By Heather Thornton
It only takes one week enjoying unstructured play in nature to reset a biological clock thrown off by the busy school year or lack of rest!
“Around the U.S., and even right here in Arizona, people spend far less time in nature than even 25 or 50 years ago. Urbanization and technology has drastically changed people’s relationship with nature,” says Dr. Denise Mitten, Graduate Chair of Adventure Education at Prescott College. Dr. Mitten has spent many years studying the positive effects of nature on people’s overall well being, and in turn, the declining rate in which we take advantage of the world around us.
“Many aspects of our culture now teach people not to spend time in nature,” she says. “Parents have become fearful about their children playing outdoors, and children who grow up in primarily built environments often fear nature, largely because it is unfamiliar.”
Experiencing the outdoors is not just about getting active. The real benefits of nature come through what experts call ‘unstructured play.’ This is unscheduled time where a child is able to be outside, relying on her or his imagination for entertainment. Free play, as opposed to games or structured activities, is the most essential type. Many studies have shown that it leads to positive physical, cognitive and emotional brain development.
Outdoor activity in the form of ‘unstructured play’ is not as common for today’s children due to technology, safety concerns and busy schedules. The Children & Nature Network notes that just 6% of children ages 9-13 play outside on their own, and the average American child spends just 28-49 minutes in unstructured outdoor play each week, less than a third of the recommended amount.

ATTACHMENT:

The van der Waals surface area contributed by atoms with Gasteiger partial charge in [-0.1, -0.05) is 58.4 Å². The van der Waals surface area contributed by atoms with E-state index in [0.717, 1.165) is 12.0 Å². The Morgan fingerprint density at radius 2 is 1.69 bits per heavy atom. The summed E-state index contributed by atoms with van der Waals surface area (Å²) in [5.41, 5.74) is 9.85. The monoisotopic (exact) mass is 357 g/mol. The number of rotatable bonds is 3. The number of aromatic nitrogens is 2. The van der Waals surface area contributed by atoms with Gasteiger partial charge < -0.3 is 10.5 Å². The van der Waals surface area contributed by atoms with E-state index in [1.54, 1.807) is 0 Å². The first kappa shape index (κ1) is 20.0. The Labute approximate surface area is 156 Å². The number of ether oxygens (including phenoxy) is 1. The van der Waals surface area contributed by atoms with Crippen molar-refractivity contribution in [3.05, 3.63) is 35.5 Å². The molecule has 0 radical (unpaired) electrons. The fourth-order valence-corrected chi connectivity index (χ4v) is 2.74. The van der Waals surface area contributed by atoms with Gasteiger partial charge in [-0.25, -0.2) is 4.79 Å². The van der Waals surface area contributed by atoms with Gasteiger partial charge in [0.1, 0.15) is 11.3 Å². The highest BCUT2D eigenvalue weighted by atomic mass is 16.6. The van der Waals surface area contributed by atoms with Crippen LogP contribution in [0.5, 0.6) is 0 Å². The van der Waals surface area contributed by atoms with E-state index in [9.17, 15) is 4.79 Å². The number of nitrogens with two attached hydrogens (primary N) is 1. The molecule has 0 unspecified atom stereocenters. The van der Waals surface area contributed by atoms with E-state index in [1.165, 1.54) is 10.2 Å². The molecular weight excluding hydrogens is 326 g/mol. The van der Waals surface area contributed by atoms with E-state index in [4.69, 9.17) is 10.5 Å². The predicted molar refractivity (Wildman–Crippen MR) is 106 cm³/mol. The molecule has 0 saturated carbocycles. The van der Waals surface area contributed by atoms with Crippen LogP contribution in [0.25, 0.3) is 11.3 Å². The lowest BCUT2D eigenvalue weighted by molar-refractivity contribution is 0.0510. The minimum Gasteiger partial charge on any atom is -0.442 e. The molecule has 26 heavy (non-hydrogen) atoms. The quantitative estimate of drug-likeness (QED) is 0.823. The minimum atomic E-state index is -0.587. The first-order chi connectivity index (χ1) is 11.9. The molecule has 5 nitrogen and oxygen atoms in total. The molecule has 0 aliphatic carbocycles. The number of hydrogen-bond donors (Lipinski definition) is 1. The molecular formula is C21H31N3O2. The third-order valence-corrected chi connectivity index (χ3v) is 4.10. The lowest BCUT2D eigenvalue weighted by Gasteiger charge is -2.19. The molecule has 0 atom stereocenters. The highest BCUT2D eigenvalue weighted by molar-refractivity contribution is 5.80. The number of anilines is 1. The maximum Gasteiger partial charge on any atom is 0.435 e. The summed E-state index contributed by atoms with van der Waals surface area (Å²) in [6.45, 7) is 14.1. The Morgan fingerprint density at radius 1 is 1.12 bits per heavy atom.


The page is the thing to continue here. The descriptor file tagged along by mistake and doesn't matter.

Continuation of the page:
Mitten doesn’t deny the realities facing our society, which is why she says summer camp is a great avenue for kids to be in a safe environment and have concentrated, unstructured play at the same time. “Summer camp is more of an independent experience where children get to be imaginative, socialize with and make new friends – it’s a very free setting for the children.”
Dr. Mitten has a personal affinity for Girl Scout camp, as it is where her personal and professional relationship with the wilderness began. Girl Scout Camp Director Justina Burks of Shadow Rim Ranch in Payson agrees with Dr. Mitten’s notion: “The programs are themed and supervised to a certain extent, but campers have flexibility, can mold their activities, and have concentrated amounts of literal free play.”
In referencing her latest book, Dr. Mitten notes, “We now know this unstructured play triggers happy hormones and the relaxed alpha brainwaves, which have been linked to increased memory, creativity and ability to learn. This is known as the inoculation effect and research shows that it is present after just one week of summer camp, and has cumulative effects over time, even if just once a year.”